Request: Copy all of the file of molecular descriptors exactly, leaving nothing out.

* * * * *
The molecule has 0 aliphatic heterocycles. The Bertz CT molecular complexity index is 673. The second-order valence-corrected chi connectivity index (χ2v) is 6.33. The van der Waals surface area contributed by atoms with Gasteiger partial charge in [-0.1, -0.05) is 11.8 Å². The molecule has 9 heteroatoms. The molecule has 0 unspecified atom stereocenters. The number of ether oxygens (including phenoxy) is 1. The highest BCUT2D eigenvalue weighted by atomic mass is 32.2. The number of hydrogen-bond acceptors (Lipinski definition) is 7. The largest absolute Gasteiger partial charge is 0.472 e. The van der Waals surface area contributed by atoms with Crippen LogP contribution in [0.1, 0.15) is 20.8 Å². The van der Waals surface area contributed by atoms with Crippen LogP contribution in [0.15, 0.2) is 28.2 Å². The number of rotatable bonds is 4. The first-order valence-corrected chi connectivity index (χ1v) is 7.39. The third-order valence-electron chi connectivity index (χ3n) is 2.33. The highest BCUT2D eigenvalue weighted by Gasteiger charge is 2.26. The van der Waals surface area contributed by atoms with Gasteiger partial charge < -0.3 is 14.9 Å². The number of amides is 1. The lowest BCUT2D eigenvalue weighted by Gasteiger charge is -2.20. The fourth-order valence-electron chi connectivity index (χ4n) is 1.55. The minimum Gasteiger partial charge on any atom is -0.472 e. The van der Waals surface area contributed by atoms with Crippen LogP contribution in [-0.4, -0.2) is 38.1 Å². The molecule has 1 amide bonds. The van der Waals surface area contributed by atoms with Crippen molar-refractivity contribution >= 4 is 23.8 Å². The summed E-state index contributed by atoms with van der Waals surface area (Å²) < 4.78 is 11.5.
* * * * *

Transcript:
The molecule has 0 aliphatic heterocycles. The Bertz CT molecular complexity index is 673. The second-order valence-corrected chi connectivity index (χ2v) is 6.33. The van der Waals surface area contributed by atoms with Gasteiger partial charge in [-0.1, -0.05) is 11.8 Å². The molecule has 9 heteroatoms. The molecule has 0 unspecified atom stereocenters. The number of ether oxygens (including phenoxy) is 1. The highest BCUT2D eigenvalue weighted by atomic mass is 32.2. The number of hydrogen-bond acceptors (Lipinski definition) is 7. The largest absolute Gasteiger partial charge is 0.472 e. The van der Waals surface area contributed by atoms with Crippen LogP contribution in [0.1, 0.15) is 20.8 Å². The van der Waals surface area contributed by atoms with Crippen LogP contribution in [0.15, 0.2) is 28.2 Å². The number of rotatable bonds is 4. The first-order valence-corrected chi connectivity index (χ1v) is 7.39. The third-order valence-electron chi connectivity index (χ3n) is 2.33. The highest BCUT2D eigenvalue weighted by Gasteiger charge is 2.26. The van der Waals surface area contributed by atoms with Gasteiger partial charge < -0.3 is 14.9 Å². The number of amides is 1. The lowest BCUT2D eigenvalue weighted by Gasteiger charge is -2.20. The fourth-order valence-electron chi connectivity index (χ4n) is 1.55. The minimum Gasteiger partial charge on any atom is -0.472 e. The van der Waals surface area contributed by atoms with Crippen LogP contribution in [-0.4, -0.2) is 38.1 Å². The molecule has 1 amide bonds. The van der Waals surface area contributed by atoms with Crippen molar-refractivity contribution >= 4 is 23.8 Å². The summed E-state index contributed by atoms with van der Waals surface area (Å²) < 4.78 is 11.5.